Some numbers of note 

  • Adam LaRoche is hitting .091 in Washington, the worst home batting average in the NL.
  • Rickie Weeks is hitting .095 away from Milwaukee, the worst road batting average in the NL.
  • B.J. Upton is hitting .133 in Atlanta and .159 away.
  • Ike Davis is hitting .176 in New York and .167 away.
  • Matt Kemp is hitting .189 in LA and .328 away.
  • Lucas Duda is hitting .200 in New York and .308 away.
  • Andrew McCutchen is hitting .316 in Pittsburgh and .182 away.
  • Jimmy Rollins is hitting .275 in Philly and .185 away.
  • Alfonso Soriano is hitting .333 in Chicago and .200 away.
  • Jedd Gyorko is hitting .333 in San Diego and .203 away.
  • Buster Posey is hitting .360 in San Francisco and .204 away.
  • Starlin Castro is hitting .329 in Chicago and .224 away.
  • David DeJesus is hitting .347 in Chicago and .224 away.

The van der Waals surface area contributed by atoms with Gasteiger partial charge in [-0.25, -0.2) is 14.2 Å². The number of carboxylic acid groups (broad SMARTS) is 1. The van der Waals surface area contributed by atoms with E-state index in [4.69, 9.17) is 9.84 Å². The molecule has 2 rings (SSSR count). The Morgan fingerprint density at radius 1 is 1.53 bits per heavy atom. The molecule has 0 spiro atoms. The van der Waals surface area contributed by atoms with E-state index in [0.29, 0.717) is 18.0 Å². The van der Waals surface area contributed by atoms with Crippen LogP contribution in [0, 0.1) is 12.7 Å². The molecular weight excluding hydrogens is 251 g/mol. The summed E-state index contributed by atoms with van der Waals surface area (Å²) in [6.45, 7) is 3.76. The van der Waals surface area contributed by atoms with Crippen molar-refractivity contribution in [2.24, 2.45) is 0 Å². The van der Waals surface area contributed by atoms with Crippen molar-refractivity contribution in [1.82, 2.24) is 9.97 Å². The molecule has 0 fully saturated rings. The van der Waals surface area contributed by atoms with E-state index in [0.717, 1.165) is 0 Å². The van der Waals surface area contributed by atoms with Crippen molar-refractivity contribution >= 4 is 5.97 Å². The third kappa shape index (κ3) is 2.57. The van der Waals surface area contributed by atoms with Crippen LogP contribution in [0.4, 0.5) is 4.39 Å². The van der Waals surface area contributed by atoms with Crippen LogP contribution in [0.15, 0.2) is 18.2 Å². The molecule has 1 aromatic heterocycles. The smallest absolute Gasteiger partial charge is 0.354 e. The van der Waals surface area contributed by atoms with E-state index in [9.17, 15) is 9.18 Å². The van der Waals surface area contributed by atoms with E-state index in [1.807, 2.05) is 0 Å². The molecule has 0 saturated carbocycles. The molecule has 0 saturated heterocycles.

• Carl Crawford is hitting .377 in LA and .241 away.
  • Bryce Harper is hitting .370 in Washington and .255 away.
  • Pete Kozma is hitting .216 in St. Louis and .297 away. 

Carlos Gomez Finds Power Stroke, Cashes In

Carlos Gomez is now a threat at the plate, too, thanks to improvements against breaking pitches.At 6-foot-4 and 210 pounds, Carlos Gomez has always looked like a power hitter. Yet the former Mets prospect, the centerpiece of the 2008 Johan Santana swap, slugged under .400 in the minor leagues and rarely punched the ball out of the infield during his early twenties with New York, Minnesota and Milwaukee. Gomez finally added power to his Gold Glove-caliber defense last season, and the Brewers have now rewarded him with a four-year, $28.3 million contract extension. GM Doug Melvin thinks the 27-year-old Gomez is just getting started:

"He has always had the physical skills, and his recent performance has given us the confidence that he will take the next step in becoming one of the top center fielders in the game," Melvin said. "His energy, speed and aggressive style of play is a perfect fit for Ron Roenicke's style of managing." (Associated Press)